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Tweet3PO's creators say the future of crime fighting isn't neighborhood watch - it's social media

Photo: Christopher Balogh, License: N/A

Christopher Balogh

Even if the information is sensitive and those involved might not want it out there.

Attempted-suicide dispatches are made painfully public via Tweet3PO's feed, and indeed, on May 30, four such calls were tweeted to followers by Tweet3PO and through the Orlando Police Department's Twitter feed; another was reported on May 31 in the Baldwin Park neighborhood. Libby Donoghue, executive director of 2-1-1 Brevard Inc., a telephone-based crisis and suicide intervention service for Central Florida, says programs that aren't sensitive to the emotional impact they could have on victims can be dangerous.

“I think there is certainly a risk of further stigmatizing individuals and families dealing with depression or emotional health challenges,” Donoghue says. “Drawing attention to [suicide] attempts can also serve to increase risk among vulnerable individuals, particularly young people. I can't imagine that is the desired outcome.”

Donoghue says she doesn't understand what benefit is anticipated by releasing such information.

When a domestic-disturbance call comes in through the Orlando active-calls log, the address of the dispute is usually omitted (those calls carry the address of Orlando Police Department headquarters at 100 S. Hughey Ave.), but calls for battery, harassment, unspecified assaults and other disturbances that are not called in expressly as domestic violence are publicized, address and all, through Tweet3PO.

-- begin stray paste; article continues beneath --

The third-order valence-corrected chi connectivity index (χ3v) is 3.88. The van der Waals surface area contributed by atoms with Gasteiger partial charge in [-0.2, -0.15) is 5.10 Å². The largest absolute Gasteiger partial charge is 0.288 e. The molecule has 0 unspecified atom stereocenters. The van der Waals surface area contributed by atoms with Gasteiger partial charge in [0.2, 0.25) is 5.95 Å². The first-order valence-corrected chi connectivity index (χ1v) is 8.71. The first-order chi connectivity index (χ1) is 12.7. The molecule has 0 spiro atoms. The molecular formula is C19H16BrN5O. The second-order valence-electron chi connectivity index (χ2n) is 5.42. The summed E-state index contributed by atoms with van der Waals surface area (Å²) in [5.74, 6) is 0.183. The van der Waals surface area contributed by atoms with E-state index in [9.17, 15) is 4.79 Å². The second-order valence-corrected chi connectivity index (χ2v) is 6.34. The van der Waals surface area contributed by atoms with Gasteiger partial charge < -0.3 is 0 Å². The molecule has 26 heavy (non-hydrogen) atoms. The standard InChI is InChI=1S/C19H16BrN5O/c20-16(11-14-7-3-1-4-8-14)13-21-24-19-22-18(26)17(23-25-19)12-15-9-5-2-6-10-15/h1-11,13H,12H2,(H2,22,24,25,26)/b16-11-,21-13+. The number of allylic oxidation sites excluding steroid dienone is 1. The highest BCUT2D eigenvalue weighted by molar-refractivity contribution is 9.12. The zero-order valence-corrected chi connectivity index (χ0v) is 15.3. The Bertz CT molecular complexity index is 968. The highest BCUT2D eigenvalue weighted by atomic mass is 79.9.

Muffet Robinson, director of communications for the Coalition for the Homeless of Central Florida, which provides a housing program for women escaping domestic abuse through its Women's Residential and Counseling Center, says that these details could have a long-term effect on victims.

“The desire to revolutionize neighborhood watch groups is admirable,” Robinson says. “But we fear that specific information about domestic-abuse victims available through social media could have a detrimental effect.”

Robinson says that 85 percent of the Women's Residential and Counseling Center's clients are victims of crime, predominantly domestic violence. Many would be afraid to report incidents if they knew that their addresses and private information would be broadcast publicly.

“It's hard for most women to report their situation anyway,” she says. “If they think their friends, neighbors, kids and others will read the details with one click, they might not report the abuse at all. And we definitely don't want that to happen.”

Diggz says that putting out this sort of public information through Tweet3PO is a win some, lose some battle.

“I think the positives far outweigh the potential negatives,” he says. “It's disseminating information to increase awareness.”

Grobleski and Diggz apply this same attitude about Tweet3PO being used for nefarious purposes – say, should an overzealous neighborhood watchdog want to use it to help organize vigilante activity in a neighborhood.

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